A Southern Highlands based artist born and trained in the United Kingdom with childhood memories of growing up in South Africa, Lucinda McDonald’s practice is informed by her skill in welding, her acute appreciation of revitalising existing forms, and a similar sense of displacement from living in various countries. Constructing sculptures from offcuts and discarded pieces of steel, McDonald works instinctively to reclaim and rejuvenate these seemingly unwanted objects, creating subconscious yet harmonious tension between movement and stasis, colour, line and weight. Her exhibition in Gallery 2 at Goulburn Regional Art Gallery is an exploration of the rhizome of experiences, memories and interactions that have brought McDonald to a refined and contemplative moment in time.
‘Connections’ is a body of work that is expressive of both the physical, emotional and psychological in-betweens that are crucial to the development of the object, as well as the artist. Having been born in the United Kingdom, McDonald moved with her family to South Africa at the age of five, staying for over thirteen years. At nineteen years of age, she returned to the UK, living in London and Bath to study visual arts and photography, eventually attending the Chelsea School of Art and Design. Across the road from Tate Britain, and a stone’s throw away from Saatchi Gallery, this was physically fertile ground for a young artistic mind to grow in. Her fellow alumni being female sculptors such as Rebecca Warren and Helen Chadwick, McDonald’s intense dedication to form seems almost inherited through osmosis, but the connections are present.
In 1995, McDonald extended her skills by attending a fabrication and welding course at a North London college. She then worked as a welder for various fabrication workshops, assisting in the production of works from the Young British Artist collective. Her move to Australia in 2001 brought on a multitude of new connections – an antipodean shift in physical space, a cultural shift, and most importantly, a shift towards focusing on her own practice.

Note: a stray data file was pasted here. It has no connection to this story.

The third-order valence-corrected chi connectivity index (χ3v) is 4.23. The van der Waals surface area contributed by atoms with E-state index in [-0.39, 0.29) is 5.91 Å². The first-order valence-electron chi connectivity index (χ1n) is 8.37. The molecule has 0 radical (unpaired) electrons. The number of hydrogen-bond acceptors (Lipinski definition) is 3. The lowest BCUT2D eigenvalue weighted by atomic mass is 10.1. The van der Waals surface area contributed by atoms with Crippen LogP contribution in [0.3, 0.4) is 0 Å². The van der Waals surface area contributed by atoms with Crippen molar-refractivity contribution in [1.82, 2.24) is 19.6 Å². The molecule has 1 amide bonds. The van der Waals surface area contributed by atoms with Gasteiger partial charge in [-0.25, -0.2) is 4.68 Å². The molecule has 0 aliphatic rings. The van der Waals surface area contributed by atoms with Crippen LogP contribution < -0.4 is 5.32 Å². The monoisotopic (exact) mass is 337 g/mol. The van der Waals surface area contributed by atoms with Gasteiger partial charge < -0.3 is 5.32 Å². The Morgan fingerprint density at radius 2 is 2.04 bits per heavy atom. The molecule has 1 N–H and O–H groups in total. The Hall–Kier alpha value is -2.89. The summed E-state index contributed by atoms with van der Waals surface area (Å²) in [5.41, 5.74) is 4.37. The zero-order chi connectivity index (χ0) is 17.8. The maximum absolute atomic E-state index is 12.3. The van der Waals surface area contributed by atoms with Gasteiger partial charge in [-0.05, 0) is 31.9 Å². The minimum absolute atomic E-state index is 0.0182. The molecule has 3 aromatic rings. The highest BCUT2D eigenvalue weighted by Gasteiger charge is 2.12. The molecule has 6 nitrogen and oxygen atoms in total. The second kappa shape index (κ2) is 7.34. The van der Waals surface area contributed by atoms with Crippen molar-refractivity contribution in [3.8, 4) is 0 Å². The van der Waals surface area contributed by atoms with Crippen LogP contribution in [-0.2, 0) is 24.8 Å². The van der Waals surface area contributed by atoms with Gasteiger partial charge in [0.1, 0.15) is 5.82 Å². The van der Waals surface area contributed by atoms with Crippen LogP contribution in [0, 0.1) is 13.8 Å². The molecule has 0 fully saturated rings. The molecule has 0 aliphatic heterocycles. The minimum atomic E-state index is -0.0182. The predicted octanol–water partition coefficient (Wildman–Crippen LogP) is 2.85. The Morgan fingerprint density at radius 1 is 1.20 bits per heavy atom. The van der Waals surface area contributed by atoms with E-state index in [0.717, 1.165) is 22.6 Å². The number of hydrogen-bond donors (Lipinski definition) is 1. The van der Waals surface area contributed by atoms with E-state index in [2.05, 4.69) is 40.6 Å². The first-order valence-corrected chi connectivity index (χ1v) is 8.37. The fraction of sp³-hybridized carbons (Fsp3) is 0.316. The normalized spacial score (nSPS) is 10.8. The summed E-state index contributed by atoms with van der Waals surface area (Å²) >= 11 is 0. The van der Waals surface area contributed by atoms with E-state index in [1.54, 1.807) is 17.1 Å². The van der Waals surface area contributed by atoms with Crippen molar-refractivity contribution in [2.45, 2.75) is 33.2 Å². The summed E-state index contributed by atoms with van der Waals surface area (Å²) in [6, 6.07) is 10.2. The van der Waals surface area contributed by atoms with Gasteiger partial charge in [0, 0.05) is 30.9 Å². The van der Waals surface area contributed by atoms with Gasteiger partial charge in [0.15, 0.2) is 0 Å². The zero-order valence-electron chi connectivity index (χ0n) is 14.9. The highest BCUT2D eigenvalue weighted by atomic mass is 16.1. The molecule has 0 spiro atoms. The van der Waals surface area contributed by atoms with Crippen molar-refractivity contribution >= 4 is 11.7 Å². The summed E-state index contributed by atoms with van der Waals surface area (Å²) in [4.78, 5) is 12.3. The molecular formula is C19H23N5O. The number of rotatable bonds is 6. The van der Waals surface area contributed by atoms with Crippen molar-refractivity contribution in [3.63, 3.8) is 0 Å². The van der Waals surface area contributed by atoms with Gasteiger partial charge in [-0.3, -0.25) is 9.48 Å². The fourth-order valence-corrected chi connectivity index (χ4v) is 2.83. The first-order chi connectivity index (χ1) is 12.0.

Describing her process, McDonald tells of branching out in multiple directions, often working on multiple projects at any given time, before one thought pattern emerges and grows into a strong, well-investigated body of work. Her wall-hung pieces developed between 2019 and 2020 are an example of these investigations – careful consideration of the way individual objects work together aesthetically create something new, with its own unique rhythm and characteristics. For work that is highly abstract, the sensitivity to colour and repetition of form eludes to an almost synesthetic experience, with tones and shapes becoming melodious.
With her expanded artistic practice encompassing collage and painting processes, McDonald utilises a broad aesthetic approach to composition across disciplines and dimensions. Furthermore, her ability to commit to this aesthetic, and express it gracefully through a medium that requires negotiation and concentration is exemplary of her willpower as an artist – something carefully honed through experience since adolescence on the other side of the world.
Exhibiting alongside Alex Seton, this is McDonald’s inaugural solo showing at the Gallery. She was a finalist in the 2018 Goulburn Art Award and has shown her work across the region in a variety of interior and exterior spaces.